Is there a relationship between dental hygiene and heart problems ?? Most of the ordinary citizens will say a definite NO. How can there be any connection between heart diseases and oral hygiene.
But in today’s world when our precious heart is withstanding loads from all sides in the conquest of pumping the blood and keeping us alive , we should be very careful not to add any additional burden on our heart. In this regard dental hygiene is of great importance . Compared to other factors that affect heart ( cholesterol , lily foods , pollution . obesity etc) Oral Hygiene may no appear very important .
But on the contrary (as it has been proved in many researches recently) bad Oral Hygiene is acting as a starting point for heart problems and in the cases with an established heart problem bad oral hygiene acts as a major aggravating factor.
What consists a Healthy Oral Hygiene ??
Healthy gums are firm, light pink, and very elastic.
If you have reddened or inflamed gum tissue, or gums that bleed after brushing or after you eat hard foods, or if your gums are sensitive to the touch and pressure (tenderness) , or bad breath especially when you first get up in the morning – seek professional-dental help. Gum disease if left to go to long will develop toxins which spread the infection and begin to dissolve the gum and bone tissue causing the teeth to loosen and eventually to fall out.
Healthy teeth devoid of abnormalities like dental caries , cervical abrasion , attrition , calculus and stains , mobility etc.
Any unhealthy and infected teeth if left alone for a long time acts as a focal point for accumulation of infection and the infections and microbes start spreading from here to the other systemic parts of the body including heart.
A clean tongue
A clean tongue goes a great way in maintaining good oral hygiene. An unclean tongue can literally act as a reservoir for micro-organisms and infections.
What joins poor oral hygiene to heart problems ??
Poor oral hygiene if left to go too long will develop toxins which spread the infection and begin to dissolve the gum and bone tissue causing the teeth to loosen and eventually to fall out.The infected area acts as focal point for the growth of micro organisms that gradually spread through out the body via blood stream.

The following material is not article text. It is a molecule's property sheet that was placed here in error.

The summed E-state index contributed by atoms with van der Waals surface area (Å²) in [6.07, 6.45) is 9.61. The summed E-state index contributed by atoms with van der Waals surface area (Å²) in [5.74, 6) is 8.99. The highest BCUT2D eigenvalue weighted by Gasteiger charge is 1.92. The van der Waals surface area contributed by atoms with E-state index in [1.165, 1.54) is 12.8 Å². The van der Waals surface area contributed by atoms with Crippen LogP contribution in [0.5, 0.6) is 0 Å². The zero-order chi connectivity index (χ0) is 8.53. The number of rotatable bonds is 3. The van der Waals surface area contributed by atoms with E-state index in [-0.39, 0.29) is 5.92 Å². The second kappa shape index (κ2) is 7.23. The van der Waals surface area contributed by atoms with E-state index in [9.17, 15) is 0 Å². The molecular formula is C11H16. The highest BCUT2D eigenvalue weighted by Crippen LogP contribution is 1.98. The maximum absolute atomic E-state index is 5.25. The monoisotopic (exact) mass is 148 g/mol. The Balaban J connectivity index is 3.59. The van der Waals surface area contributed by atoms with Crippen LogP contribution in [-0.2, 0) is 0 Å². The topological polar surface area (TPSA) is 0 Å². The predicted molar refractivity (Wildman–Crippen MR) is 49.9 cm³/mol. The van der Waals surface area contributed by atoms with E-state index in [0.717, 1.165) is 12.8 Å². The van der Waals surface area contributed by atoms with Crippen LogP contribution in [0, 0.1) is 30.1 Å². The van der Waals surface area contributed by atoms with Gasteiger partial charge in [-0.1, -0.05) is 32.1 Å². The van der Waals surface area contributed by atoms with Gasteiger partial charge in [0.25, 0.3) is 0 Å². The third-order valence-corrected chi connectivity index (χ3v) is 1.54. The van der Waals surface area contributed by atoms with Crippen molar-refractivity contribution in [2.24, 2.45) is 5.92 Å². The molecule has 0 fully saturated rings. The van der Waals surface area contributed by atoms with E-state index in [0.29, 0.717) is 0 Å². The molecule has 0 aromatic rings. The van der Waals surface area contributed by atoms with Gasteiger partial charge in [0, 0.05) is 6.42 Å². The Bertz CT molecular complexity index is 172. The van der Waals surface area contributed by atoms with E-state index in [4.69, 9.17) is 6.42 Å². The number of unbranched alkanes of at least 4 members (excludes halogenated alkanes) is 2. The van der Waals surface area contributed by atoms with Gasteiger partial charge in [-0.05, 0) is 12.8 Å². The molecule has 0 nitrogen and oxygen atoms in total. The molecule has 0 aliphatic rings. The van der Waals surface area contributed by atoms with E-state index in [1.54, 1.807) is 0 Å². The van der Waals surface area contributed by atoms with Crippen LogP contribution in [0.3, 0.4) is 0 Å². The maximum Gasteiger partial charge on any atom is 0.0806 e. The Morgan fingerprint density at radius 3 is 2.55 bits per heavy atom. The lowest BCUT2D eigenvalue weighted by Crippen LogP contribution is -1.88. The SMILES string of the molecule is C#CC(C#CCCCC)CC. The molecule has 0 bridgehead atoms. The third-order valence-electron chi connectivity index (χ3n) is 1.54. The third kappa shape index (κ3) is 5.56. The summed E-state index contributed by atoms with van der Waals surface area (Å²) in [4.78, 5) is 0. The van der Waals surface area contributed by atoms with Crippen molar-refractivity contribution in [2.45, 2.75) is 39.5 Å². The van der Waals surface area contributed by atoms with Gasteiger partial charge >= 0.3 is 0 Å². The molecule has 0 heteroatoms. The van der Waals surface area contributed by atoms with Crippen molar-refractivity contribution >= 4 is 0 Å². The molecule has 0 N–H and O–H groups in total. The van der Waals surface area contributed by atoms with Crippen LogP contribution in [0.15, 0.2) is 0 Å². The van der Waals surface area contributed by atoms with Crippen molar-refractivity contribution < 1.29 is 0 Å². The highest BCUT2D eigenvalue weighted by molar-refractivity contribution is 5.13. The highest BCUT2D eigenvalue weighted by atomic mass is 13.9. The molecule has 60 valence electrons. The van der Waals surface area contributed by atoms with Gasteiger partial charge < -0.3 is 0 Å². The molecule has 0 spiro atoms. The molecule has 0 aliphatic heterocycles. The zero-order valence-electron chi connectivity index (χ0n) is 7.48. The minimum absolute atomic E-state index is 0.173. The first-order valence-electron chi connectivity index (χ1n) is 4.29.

It is believed that anaerobic bacteria are the culprits in destroying gums and the underlying bone. If the infection is not stopped before the bacteria travel into the blood system, then the heart may become infected. These bacteria have been found clumped together in the fatty plaque found in heart arteries. The most common bacteria present in the plaque that induces heart ailments is H.Pylori.
Few examples can be given ….
- This can be explained by the third stage of atherosclerosis which is an inflammatory response of the immune system. The body’s own defensive system reacts against the invading bacteria. As a defense response the arteries constrict complicating blood flow and increasing the risk of blood clots which may lead to a heart attack. So it seems possible that invading bacteria could encourage CHD.
- Other heart illnesses such as infective endocarditis (a serious infection of the lining of the heart) can occur. The symptoms of this disease are: always tired, constant or near constant headaches, a mild fever that can last for months, night sweats and cold chills, and possibly dark lines may develop under the fingernails.
- A person who is wearing artificial pacemaker in the heart is extremely susceptible to development of bacterial growth and infection on the artificial valves. In such cases oral hygiene control is of utmost importance.
- Periodontal Gum disease if left unchecked can also cause problems in other parts of the body. So it is important to have dental exams every six months.
What should one do to maintain oral hygiene ?
1. Brush your teeth twice a day. Bad brushing technique can actually make gum disease worse. It’s best to make a circular motion with your toothbrush, which helps the bristles clear out any debris in the gaps between the teeth and gums.Brushing should be done carefully covering all the surfaces of the teeth.( as indicated in the diagram below)
2. Antiseptic mouthwash and toothpaste.
3. Floss at least once a day. Ask your dentist to show you how to floss properly if you have any doubts on how to do it properly.
4. Use a toothbrush with soft or medium synthetic bristles that has a head small enough to comfortably reach all around your mouth.
5. Get regular checkups and cleanings every six months. Some people may need to make them more frequently . Follow the instructions of the dentist.
6. Stop smoking – the American Academy of Periodontology points out that smoking may be one of the most significant risk factors for gum disease.
7. Eat healthy foods Drink healthy – a good balanced diet with adequate vitamins and nutrients of the body . Minerals will build up your immune system. In this way your body can fight off infection and heal better. Excess consumption of alcohol can also cause decreased resistance to infections.